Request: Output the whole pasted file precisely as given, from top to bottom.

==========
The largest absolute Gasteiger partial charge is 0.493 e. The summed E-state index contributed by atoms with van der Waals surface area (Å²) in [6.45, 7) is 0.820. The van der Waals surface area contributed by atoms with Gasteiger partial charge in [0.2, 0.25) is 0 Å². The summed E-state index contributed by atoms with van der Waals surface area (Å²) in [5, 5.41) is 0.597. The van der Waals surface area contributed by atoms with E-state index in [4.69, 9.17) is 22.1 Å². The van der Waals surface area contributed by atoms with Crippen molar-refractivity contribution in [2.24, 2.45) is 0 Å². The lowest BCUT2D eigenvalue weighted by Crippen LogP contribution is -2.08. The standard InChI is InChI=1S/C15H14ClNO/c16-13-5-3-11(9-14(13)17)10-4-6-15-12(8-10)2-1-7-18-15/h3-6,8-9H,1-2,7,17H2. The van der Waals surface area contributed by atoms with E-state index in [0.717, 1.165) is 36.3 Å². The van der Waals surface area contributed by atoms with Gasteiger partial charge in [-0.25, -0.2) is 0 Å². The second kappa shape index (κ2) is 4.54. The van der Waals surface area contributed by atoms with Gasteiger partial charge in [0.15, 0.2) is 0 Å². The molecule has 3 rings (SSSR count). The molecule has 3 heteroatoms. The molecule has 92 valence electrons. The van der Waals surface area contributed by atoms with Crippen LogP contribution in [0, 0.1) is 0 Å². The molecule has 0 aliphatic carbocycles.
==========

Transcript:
The largest absolute Gasteiger partial charge is 0.493 e. The summed E-state index contributed by atoms with van der Waals surface area (Å²) in [6.45, 7) is 0.820. The van der Waals surface area contributed by atoms with Gasteiger partial charge in [0.2, 0.25) is 0 Å². The summed E-state index contributed by atoms with van der Waals surface area (Å²) in [5, 5.41) is 0.597. The van der Waals surface area contributed by atoms with E-state index in [4.69, 9.17) is 22.1 Å². The van der Waals surface area contributed by atoms with Crippen molar-refractivity contribution in [2.24, 2.45) is 0 Å². The lowest BCUT2D eigenvalue weighted by Crippen LogP contribution is -2.08. The standard InChI is InChI=1S/C15H14ClNO/c16-13-5-3-11(9-14(13)17)10-4-6-15-12(8-10)2-1-7-18-15/h3-6,8-9H,1-2,7,17H2. The van der Waals surface area contributed by atoms with E-state index in [0.717, 1.165) is 36.3 Å². The van der Waals surface area contributed by atoms with Gasteiger partial charge in [-0.25, -0.2) is 0 Å². The second kappa shape index (κ2) is 4.54. The van der Waals surface area contributed by atoms with Gasteiger partial charge in [0.15, 0.2) is 0 Å². The molecule has 3 rings (SSSR count). The molecule has 3 heteroatoms. The molecule has 92 valence electrons. The van der Waals surface area contributed by atoms with Crippen LogP contribution in [0, 0.1) is 0 Å². The molecule has 0 aliphatic carbocycles.